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How To Prevent Leaning Tree Problems

An uprooted tree that has fallen on a house.

One of the most common reasons why a tree starts to lean is because its roots are no longer able to fully stabilize it in the ground. Roots not only provide water, nutrients, and oxygen to the rest of the tree, but they also help to anchor the tree and keep it upright, even during intense storms or strong winds.

But what happens when tree roots cannot “hold onto” the soil around them? Or when there aren’t enough healthy roots to provide a solid foundation for the tree? And how can you tell if there’s a problem with your tree’s roots before it starts to lean or uproots?

While not all leaning trees can be prevented (we’ve all seen the tree damage caused by hurricanes and floods!), there are some simple things you can do to help your trees stay upright. After all, a leaning tree is a dangerous tree, so you’ll want to prevent it whenever possible.

In this article, we cover ways to help stabilize trees to lower the risk of your trees leaning or falling over. You’ll learn:

  • How tree roots act as an anchor and the situations in which they cannot stabilize your tree (thankfully, you can prevent some of those situations – keep reading to learn how)
  • Why your tree may start to lean when its roots are dying, damaged, or diseased
  • How to keep tree roots healthy to prevent a leaning tree
  • Other reasons why trees lean
  • When to remove a leaning tree

…and more!

How Roots Stabilize Trees

If you’re wondering “why do trees lean?” the first thing you need to know is how roots stabilize trees.

Trees develop both widespread lateral roots (often extending two to three times wider than the tree canopy) and deeper anchoring roots. In some species, you’ll also see buttress roots against the trunk. The lateral roots branch and thin as they grow outward, with the root tips working into cracks and following small channels in the soil in search of water. Even finer root hairs branch out from the lateral roots and bind to material in the surrounding soil. Together, this huge network of roots works to firmly anchor the tree.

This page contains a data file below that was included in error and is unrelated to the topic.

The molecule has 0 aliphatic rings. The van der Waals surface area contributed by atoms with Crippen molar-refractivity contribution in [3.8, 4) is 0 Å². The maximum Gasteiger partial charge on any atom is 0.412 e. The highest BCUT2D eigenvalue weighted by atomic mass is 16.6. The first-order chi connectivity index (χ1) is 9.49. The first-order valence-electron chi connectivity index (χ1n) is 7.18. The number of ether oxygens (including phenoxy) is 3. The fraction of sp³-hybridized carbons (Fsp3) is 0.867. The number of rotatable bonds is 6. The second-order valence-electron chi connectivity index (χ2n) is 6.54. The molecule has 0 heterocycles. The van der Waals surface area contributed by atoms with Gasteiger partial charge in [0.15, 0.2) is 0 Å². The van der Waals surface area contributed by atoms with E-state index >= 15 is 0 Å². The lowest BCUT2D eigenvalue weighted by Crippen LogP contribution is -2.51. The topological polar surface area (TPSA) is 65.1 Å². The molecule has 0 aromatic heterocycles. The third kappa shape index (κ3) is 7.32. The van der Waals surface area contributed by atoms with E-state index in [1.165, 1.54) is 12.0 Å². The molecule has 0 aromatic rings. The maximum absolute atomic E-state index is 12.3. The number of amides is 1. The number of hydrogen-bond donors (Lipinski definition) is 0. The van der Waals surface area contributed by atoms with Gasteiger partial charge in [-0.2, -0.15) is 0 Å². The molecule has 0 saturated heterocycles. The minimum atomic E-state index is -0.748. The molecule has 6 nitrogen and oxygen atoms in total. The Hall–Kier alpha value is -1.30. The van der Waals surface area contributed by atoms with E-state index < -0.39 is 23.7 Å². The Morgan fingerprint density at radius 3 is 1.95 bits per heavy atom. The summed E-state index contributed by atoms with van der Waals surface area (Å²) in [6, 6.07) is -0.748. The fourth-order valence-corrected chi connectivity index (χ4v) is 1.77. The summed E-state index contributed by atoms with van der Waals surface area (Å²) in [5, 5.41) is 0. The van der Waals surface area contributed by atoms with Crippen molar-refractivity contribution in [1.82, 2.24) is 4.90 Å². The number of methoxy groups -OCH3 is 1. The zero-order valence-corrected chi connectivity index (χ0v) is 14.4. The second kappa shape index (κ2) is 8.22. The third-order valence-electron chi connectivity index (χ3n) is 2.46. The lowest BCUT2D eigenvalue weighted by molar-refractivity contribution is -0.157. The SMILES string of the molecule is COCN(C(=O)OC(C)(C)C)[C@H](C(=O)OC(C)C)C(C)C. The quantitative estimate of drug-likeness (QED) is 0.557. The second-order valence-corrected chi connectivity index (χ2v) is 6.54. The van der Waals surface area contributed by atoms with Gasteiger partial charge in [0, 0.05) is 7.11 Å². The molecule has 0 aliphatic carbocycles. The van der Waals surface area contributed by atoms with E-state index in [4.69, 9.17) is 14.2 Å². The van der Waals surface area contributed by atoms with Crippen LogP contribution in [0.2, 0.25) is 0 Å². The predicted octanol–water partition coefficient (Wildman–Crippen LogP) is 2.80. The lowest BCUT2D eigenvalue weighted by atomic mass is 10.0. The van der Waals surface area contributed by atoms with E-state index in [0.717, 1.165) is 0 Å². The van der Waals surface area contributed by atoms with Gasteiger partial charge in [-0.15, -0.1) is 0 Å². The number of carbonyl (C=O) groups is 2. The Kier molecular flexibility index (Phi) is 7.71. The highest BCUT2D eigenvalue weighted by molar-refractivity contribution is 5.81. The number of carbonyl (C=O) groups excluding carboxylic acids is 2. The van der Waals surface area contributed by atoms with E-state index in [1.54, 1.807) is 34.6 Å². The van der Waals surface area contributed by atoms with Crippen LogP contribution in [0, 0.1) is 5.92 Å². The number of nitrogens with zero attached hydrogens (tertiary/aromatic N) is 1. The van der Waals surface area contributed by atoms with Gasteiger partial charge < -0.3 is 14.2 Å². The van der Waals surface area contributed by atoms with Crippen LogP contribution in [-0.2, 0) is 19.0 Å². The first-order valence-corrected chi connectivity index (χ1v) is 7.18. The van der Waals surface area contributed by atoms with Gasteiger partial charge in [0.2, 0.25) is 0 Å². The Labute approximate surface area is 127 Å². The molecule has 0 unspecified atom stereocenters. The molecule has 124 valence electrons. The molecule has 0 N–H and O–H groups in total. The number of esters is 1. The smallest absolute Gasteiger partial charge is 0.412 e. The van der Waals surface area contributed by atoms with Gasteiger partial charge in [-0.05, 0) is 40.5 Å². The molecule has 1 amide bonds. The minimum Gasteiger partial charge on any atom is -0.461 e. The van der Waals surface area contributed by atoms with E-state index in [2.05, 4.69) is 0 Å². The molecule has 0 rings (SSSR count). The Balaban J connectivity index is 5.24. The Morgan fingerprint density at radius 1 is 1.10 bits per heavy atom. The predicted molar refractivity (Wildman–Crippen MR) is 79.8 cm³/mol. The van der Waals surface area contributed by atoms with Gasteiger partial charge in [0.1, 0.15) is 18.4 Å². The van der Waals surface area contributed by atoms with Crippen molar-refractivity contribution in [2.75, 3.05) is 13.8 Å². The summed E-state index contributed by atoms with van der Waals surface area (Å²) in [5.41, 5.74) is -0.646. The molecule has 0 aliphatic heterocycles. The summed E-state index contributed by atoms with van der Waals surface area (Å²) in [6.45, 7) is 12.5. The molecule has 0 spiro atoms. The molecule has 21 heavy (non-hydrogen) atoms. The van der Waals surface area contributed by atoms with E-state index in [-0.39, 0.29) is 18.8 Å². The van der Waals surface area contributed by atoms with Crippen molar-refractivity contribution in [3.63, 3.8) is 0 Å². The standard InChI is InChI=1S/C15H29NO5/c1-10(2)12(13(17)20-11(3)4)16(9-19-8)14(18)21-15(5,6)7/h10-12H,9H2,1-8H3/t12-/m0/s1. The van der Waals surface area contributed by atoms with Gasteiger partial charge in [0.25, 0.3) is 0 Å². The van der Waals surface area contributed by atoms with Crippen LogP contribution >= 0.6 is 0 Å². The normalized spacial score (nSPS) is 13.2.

An uprooted tree with a large but shallow root system exposed.

Why Roots Sometimes Fail to Stabilize a Tree

Trees are usually firmly anchored in the soil by their roots. But there are situations in which roots simply aren’t able to hold up the tree any longer.

Root Rot & Root Decay

Rotten and decaying roots is one of the most common problems leading to a leaning tree. It often happens when trees are growing in soil that’s too moist for them (not all trees like consistently moist soil). For example, standing water, poor drainage, and over-irrigation can all lead to root decay. As the roots rot, they lose their ability to provide water and nutrients to the tree, as well as their ability to “grip” the soil and stabilize the tree.

At first, you may just notice wilting or yellowing leaves. After a while, dead branches appear along the edges of the tree canopy and you may see mushrooms around the tree base. And, finally, the tree begins to lean as rotten roots give way.

Shallow Roots

When the soil is particularly moist or compacted, it encourages a tree to develop shallow roots. These don’t provide a strong anchoring system and are more prone to breakage and slippage, making the tree more susceptible to leaning.

If you’ve ever seen a fallen tree with a large, flat rootball still attached, you’ve seen the impact of growing a tree in compacted soil. This often happens near roadways, driveways, and other paved areas where traffic keeps the soil compacted.

Saturated Soil